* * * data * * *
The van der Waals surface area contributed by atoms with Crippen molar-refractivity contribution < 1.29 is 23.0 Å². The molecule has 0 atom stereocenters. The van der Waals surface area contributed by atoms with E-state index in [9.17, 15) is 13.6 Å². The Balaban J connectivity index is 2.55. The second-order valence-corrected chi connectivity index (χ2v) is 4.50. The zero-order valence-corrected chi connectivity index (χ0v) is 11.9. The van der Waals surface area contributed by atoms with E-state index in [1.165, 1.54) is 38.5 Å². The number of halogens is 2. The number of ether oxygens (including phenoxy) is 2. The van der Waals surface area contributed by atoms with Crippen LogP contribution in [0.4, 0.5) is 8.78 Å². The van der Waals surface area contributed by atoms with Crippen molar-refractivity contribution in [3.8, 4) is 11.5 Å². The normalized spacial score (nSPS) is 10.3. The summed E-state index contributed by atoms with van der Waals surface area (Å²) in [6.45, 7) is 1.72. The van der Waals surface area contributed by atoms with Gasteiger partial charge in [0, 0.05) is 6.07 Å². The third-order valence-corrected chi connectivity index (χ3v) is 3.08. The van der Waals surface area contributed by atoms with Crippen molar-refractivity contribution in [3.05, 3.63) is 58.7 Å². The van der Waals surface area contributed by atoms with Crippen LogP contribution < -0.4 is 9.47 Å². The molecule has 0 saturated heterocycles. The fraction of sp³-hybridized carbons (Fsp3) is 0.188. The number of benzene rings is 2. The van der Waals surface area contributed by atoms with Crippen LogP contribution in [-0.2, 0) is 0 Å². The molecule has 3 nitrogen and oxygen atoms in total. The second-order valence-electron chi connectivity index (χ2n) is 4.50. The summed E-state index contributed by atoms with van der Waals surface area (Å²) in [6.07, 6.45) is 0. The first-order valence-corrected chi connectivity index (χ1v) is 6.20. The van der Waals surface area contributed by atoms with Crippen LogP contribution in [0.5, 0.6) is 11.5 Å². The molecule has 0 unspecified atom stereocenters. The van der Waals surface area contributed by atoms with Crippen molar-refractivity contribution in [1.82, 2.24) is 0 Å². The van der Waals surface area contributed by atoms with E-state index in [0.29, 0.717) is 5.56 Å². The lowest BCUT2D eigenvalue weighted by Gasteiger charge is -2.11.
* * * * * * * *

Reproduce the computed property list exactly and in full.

The van der Waals surface area contributed by atoms with Crippen molar-refractivity contribution < 1.29 is 23.0 Å². The molecule has 0 atom stereocenters. The van der Waals surface area contributed by atoms with E-state index in [9.17, 15) is 13.6 Å². The Balaban J connectivity index is 2.55. The second-order valence-corrected chi connectivity index (χ2v) is 4.50. The zero-order valence-corrected chi connectivity index (χ0v) is 11.9. The van der Waals surface area contributed by atoms with E-state index in [1.165, 1.54) is 38.5 Å². The number of halogens is 2. The number of ether oxygens (including phenoxy) is 2. The van der Waals surface area contributed by atoms with Crippen LogP contribution in [0.4, 0.5) is 8.78 Å². The van der Waals surface area contributed by atoms with Crippen molar-refractivity contribution in [3.8, 4) is 11.5 Å². The normalized spacial score (nSPS) is 10.3. The summed E-state index contributed by atoms with van der Waals surface area (Å²) in [6.45, 7) is 1.72. The van der Waals surface area contributed by atoms with Gasteiger partial charge in [0, 0.05) is 6.07 Å². The third-order valence-corrected chi connectivity index (χ3v) is 3.08. The van der Waals surface area contributed by atoms with Crippen molar-refractivity contribution in [3.05, 3.63) is 58.7 Å². The van der Waals surface area contributed by atoms with Crippen LogP contribution < -0.4 is 9.47 Å². The molecule has 0 saturated heterocycles. The fraction of sp³-hybridized carbons (Fsp3) is 0.188. The number of benzene rings is 2. The van der Waals surface area contributed by atoms with Crippen LogP contribution in [-0.2, 0) is 0 Å². The molecule has 3 nitrogen and oxygen atoms in total. The second-order valence-electron chi connectivity index (χ2n) is 4.50. The summed E-state index contributed by atoms with van der Waals surface area (Å²) in [6.07, 6.45) is 0. The first-order valence-corrected chi connectivity index (χ1v) is 6.20. The van der Waals surface area contributed by atoms with Crippen LogP contribution in [0.5, 0.6) is 11.5 Å². The molecule has 0 unspecified atom stereocenters. The van der Waals surface area contributed by atoms with Crippen molar-refractivity contribution in [1.82, 2.24) is 0 Å². The van der Waals surface area contributed by atoms with E-state index in [0.29, 0.717) is 5.56 Å². The lowest BCUT2D eigenvalue weighted by Gasteiger charge is -2.11.